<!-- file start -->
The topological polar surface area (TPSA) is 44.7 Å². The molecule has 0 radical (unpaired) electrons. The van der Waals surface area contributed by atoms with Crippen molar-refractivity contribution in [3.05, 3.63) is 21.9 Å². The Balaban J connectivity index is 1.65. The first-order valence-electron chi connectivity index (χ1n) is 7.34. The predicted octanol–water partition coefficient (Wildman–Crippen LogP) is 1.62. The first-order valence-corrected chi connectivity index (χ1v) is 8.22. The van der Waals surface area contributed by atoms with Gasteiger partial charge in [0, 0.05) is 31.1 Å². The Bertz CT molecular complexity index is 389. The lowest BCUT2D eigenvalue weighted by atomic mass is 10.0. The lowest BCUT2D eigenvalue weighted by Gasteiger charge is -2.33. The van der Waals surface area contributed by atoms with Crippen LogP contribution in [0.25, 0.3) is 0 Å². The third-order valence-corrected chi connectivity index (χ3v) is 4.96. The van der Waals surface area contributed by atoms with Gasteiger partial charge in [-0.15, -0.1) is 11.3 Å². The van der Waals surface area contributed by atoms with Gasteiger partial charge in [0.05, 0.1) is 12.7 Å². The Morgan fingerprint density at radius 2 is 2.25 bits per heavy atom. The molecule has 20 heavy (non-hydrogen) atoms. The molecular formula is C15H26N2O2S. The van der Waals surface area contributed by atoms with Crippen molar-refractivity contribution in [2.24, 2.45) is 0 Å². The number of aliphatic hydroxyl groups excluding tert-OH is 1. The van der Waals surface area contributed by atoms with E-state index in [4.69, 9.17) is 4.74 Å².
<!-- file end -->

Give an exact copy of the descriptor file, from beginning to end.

The topological polar surface area (TPSA) is 44.7 Å². The molecule has 0 radical (unpaired) electrons. The van der Waals surface area contributed by atoms with Crippen molar-refractivity contribution in [3.05, 3.63) is 21.9 Å². The Balaban J connectivity index is 1.65. The first-order valence-electron chi connectivity index (χ1n) is 7.34. The predicted octanol–water partition coefficient (Wildman–Crippen LogP) is 1.62. The first-order valence-corrected chi connectivity index (χ1v) is 8.22. The van der Waals surface area contributed by atoms with Gasteiger partial charge in [0, 0.05) is 31.1 Å². The Bertz CT molecular complexity index is 389. The lowest BCUT2D eigenvalue weighted by atomic mass is 10.0. The lowest BCUT2D eigenvalue weighted by Gasteiger charge is -2.33. The van der Waals surface area contributed by atoms with Crippen LogP contribution in [0.25, 0.3) is 0 Å². The third-order valence-corrected chi connectivity index (χ3v) is 4.96. The van der Waals surface area contributed by atoms with Gasteiger partial charge in [-0.15, -0.1) is 11.3 Å². The van der Waals surface area contributed by atoms with Gasteiger partial charge in [0.05, 0.1) is 12.7 Å². The Morgan fingerprint density at radius 2 is 2.25 bits per heavy atom. The molecule has 20 heavy (non-hydrogen) atoms. The molecular formula is C15H26N2O2S. The van der Waals surface area contributed by atoms with Crippen molar-refractivity contribution in [2.24, 2.45) is 0 Å². The number of aliphatic hydroxyl groups excluding tert-OH is 1. The van der Waals surface area contributed by atoms with E-state index in [4.69, 9.17) is 4.74 Å².